Improving Figure Skating: Learn To Skate – Part 3 (Chris Conte)

Chris Conte continues with Part 3 of his discussion of suggested improvements to basic skills instruction.  In Part 1, Chris discussed marching, swizzles, rocking horses, and rotating swizzles with some discussion of arm positions and posture.  In Part 2, Chris discussed basic spinning, internal hip rotation, and jump air position issues.

In this video, Chris addresses horizontal versus vertical arm movement in jumps and how to add correct arm movements to the drills he’s covered already.  As Chris notes, “In good jumping, the arms don’t move horizontally. They move vertically.  They appear to move horizontally in some cases due to the fact that the edge is turning, the hips are turning, the torso is turning, so the perception is the arms are moving in a horizontal manner.  But they aren’t moving horizontally, because I’m rotating.”

Chris proceeds to explain proper arm movement for relaxed and efficient jumping.  It’s amazing how many skaters cannot do this simple exercise correctly with correct timing and looseness.  Chris notes that this is rhythmical which ultimately helps skaters develop proper timing.  Chris then takes this stationary drill and adds it to the rotating swizzle to create a very powerful drill for learning proper jump rotation.

Chris takes a moment to discuss why we want to avoid horizontal movements for jumping.  It generally destroys proper alignment, making recovery for a good landing nearly impossible for all but the best athletes.  Chris makes a point of stating that he accepts a “natural amount” of shoulder pre-rotation in jumps at the higher levels, but as he notes, “At low level I teach not to do it, because they can’t control it yet.”

Chris then draws what the tornado looks like on the ice.  He notes that this is an extremely efficient way of getting to a proper air position feeling as fast as possible.  Later he explains that it also works very well to get into a tornado from an forward inside pivot, which is the more common way to teach rotation.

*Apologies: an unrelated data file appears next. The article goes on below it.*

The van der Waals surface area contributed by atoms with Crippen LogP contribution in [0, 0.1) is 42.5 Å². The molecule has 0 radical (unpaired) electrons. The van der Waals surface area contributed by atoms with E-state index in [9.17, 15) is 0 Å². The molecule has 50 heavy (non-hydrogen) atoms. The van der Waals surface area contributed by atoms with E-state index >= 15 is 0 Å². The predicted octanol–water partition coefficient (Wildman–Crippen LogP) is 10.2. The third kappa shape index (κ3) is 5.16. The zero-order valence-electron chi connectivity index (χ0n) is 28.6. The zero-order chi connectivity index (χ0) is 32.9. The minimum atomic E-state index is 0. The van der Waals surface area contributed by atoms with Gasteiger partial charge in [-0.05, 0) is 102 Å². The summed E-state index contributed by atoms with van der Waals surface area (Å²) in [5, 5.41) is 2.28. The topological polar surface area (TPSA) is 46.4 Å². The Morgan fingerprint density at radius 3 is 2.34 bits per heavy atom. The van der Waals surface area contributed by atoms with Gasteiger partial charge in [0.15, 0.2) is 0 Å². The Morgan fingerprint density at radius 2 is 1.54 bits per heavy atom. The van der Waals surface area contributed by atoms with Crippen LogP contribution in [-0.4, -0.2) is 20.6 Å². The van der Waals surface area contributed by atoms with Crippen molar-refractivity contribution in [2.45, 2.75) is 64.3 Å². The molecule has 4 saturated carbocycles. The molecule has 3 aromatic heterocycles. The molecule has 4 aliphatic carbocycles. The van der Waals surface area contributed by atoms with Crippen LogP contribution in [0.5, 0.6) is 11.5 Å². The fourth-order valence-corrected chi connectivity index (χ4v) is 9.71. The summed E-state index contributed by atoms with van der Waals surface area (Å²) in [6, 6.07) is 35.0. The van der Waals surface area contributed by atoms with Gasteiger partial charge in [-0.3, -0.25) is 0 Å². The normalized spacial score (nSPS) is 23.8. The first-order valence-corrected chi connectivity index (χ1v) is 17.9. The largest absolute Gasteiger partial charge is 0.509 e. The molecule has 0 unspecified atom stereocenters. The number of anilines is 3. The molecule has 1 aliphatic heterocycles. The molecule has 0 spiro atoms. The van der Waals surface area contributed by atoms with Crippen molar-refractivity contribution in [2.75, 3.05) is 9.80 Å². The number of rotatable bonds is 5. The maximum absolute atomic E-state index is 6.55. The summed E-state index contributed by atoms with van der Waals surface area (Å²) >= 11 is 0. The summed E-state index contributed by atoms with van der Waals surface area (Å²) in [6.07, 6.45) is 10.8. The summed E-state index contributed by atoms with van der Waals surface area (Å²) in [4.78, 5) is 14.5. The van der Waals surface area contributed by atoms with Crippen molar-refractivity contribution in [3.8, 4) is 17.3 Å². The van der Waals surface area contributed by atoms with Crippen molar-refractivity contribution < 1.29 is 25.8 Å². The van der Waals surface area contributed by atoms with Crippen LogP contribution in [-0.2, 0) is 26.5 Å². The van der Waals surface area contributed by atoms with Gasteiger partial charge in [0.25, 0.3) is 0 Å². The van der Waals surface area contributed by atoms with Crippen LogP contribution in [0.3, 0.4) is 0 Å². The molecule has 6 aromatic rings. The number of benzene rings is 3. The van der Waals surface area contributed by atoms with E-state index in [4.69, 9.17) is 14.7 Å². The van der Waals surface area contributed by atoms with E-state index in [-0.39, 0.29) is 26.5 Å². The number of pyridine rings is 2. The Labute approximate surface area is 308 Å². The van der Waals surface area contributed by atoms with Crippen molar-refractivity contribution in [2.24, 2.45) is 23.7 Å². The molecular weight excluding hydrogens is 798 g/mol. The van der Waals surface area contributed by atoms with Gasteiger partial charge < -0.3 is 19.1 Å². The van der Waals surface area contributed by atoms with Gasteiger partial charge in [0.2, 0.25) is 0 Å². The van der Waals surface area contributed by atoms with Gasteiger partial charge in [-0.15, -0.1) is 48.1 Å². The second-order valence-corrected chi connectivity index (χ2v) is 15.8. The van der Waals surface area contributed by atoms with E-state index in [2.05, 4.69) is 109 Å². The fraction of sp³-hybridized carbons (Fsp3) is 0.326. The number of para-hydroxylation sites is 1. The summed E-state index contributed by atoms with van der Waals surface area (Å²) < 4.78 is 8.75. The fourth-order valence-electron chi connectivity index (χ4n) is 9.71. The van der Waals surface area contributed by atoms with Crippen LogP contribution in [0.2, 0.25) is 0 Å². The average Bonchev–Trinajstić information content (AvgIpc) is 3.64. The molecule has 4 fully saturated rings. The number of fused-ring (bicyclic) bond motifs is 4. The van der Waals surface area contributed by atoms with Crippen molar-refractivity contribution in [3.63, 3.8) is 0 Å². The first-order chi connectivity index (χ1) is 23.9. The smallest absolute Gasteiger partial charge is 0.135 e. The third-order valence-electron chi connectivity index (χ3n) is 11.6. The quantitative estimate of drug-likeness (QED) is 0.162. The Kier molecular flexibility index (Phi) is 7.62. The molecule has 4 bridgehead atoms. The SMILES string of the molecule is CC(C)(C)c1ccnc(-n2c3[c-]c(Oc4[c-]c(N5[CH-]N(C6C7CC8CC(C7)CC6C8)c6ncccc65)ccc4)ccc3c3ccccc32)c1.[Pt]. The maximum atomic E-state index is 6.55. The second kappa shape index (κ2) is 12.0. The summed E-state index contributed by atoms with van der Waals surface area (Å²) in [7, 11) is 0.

Chris goes on to discuss how a two foot spin is usually taught in learn-to-skate classes.  It uses horizontal arm movements with the feet parallel and close together.  Chris notes that this is very counterproductive to developing the feeling for proper jumping.  The parallel feet alone is one of the causes of open hip air positions as skaters generally do not get exposure to internal hip rotation until much later (when it’s too late).

[Editor’s note:  Most learn-to-skate programs use two foot spins to teach basic spinning and not jumping.  In generating the most rotational energy for a spin, the arms do move horizontally.  However, jumping is generally much harder than spinning, and Chris is suggesting that we teach the two foot spin in a manner that facilitates the skills that will be helpful for jumping.]

Chris finishes with yet another drill which alternates the forward half swizzle and then the backward half swizzle while rotating.  He further suggests doing this with the head turned against the rotation (ala Sheila Thelen‘s “bite the coat drill” elsewhere at  Chris references a YouTube video of a monkey doing this drill.  I’ve included that video below.  Enjoy!

Do you like the ideas the Chris is sharing?  Please leave Chris a comment.


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